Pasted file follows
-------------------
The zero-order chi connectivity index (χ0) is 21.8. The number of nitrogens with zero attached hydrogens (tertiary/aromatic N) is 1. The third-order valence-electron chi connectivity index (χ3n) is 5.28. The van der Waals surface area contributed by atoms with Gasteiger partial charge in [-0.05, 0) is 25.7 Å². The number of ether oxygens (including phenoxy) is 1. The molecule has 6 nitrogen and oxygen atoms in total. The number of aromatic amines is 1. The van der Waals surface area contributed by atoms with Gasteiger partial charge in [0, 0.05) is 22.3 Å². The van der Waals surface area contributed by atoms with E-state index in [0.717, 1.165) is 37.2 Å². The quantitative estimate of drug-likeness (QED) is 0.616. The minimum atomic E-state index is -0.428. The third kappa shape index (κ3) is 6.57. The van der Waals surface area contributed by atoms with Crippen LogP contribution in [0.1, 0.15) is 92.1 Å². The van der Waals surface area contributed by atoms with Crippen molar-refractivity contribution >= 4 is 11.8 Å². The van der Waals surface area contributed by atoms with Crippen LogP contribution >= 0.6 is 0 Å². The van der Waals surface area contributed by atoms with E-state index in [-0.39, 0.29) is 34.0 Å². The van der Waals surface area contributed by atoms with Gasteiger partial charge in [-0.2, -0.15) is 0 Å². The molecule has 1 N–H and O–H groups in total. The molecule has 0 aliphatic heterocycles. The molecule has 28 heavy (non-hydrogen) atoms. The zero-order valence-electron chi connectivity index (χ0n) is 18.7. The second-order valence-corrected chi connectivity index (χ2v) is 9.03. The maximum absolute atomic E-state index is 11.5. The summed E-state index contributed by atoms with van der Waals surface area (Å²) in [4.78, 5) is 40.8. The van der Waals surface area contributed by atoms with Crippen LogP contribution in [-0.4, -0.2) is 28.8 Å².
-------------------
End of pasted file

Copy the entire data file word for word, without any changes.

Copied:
The zero-order chi connectivity index (χ0) is 21.8. The number of nitrogens with zero attached hydrogens (tertiary/aromatic N) is 1. The third-order valence-electron chi connectivity index (χ3n) is 5.28. The van der Waals surface area contributed by atoms with Gasteiger partial charge in [-0.05, 0) is 25.7 Å². The number of ether oxygens (including phenoxy) is 1. The molecule has 6 nitrogen and oxygen atoms in total. The number of aromatic amines is 1. The van der Waals surface area contributed by atoms with Gasteiger partial charge in [0, 0.05) is 22.3 Å². The van der Waals surface area contributed by atoms with E-state index in [0.717, 1.165) is 37.2 Å². The quantitative estimate of drug-likeness (QED) is 0.616. The minimum atomic E-state index is -0.428. The third kappa shape index (κ3) is 6.57. The van der Waals surface area contributed by atoms with Crippen LogP contribution in [0.1, 0.15) is 92.1 Å². The van der Waals surface area contributed by atoms with Crippen molar-refractivity contribution >= 4 is 11.8 Å². The van der Waals surface area contributed by atoms with Crippen LogP contribution >= 0.6 is 0 Å². The van der Waals surface area contributed by atoms with E-state index in [-0.39, 0.29) is 34.0 Å². The van der Waals surface area contributed by atoms with Gasteiger partial charge in [-0.2, -0.15) is 0 Å². The molecule has 1 N–H and O–H groups in total. The molecule has 0 aliphatic heterocycles. The molecule has 28 heavy (non-hydrogen) atoms. The zero-order valence-electron chi connectivity index (χ0n) is 18.7. The second-order valence-corrected chi connectivity index (χ2v) is 9.03. The maximum absolute atomic E-state index is 11.5. The summed E-state index contributed by atoms with van der Waals surface area (Å²) in [4.78, 5) is 40.8. The van der Waals surface area contributed by atoms with Crippen LogP contribution in [-0.4, -0.2) is 28.8 Å².